Like I mentioned, there are two ways to go down. If you go down the left side (facing the trail, nearer the restroom area), you will be lead to a stream with concrete cottages for rent. We don’t normally pick this because the water here tends to be higher. You can definitely check both out to see which one appeals more to you.

For us, we prefer what they call the LIGAYA area. You will go down concrete steps to reach this area and pass by a steel bridge. During our first time, we just stayed at the stream right before this second bridge (the wooden one in the photo), but eversince we crossed this bridge, that side after has been our staple spot when we visit here. Really, it depends on what you want to do or how many the people are when you go – I suggest just check it out to see which area will fit your needs. This is relatively near the entrance. Maybe 5-10 minutes walk.

There are a lot of things to do here – especially when you have kids. The best part is, you don’t have to think about nor direct the activities. What we do is we arrive with uncooked rice and vegetables (also chicken for our non-vegetarian companions) and once we settle in our spot, we let our guides do the whole traditional cooking for us. While the PHP 100/person fee technically comes with a guide, expect to only have 2-3 guides per group.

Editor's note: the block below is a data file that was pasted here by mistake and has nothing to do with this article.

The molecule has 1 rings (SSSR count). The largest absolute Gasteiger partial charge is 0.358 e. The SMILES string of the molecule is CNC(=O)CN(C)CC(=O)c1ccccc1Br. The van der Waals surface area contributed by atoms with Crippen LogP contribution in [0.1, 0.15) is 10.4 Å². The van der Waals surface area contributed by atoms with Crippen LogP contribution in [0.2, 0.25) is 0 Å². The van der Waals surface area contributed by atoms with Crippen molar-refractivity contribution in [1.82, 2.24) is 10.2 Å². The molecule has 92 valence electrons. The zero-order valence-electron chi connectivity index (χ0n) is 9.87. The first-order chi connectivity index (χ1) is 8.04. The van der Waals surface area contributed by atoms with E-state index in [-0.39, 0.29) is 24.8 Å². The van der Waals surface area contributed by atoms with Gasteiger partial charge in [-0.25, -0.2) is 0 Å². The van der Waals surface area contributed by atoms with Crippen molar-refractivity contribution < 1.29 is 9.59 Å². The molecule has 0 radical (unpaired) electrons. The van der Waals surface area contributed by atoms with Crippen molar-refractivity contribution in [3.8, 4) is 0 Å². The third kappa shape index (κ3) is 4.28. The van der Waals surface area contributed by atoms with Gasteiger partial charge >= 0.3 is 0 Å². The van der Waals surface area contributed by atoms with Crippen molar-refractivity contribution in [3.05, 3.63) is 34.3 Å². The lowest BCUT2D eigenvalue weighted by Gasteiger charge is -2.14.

Here, our Aeta guides start preparing. First, they go in the forest to get some bamboo. Then they cut the bamboo and chop the ingredients while they also ready the fire. It’s fascinating to watch them do everything.

Meanwhile, children, most especially, will not run out of things to do — it’s the perfect place for some swimming, wading, watching animals, climbing, practicing balance, etc. If you have a non-walking child (yet), you can bring a mat so s/he can crawl or lie on his/her tummy.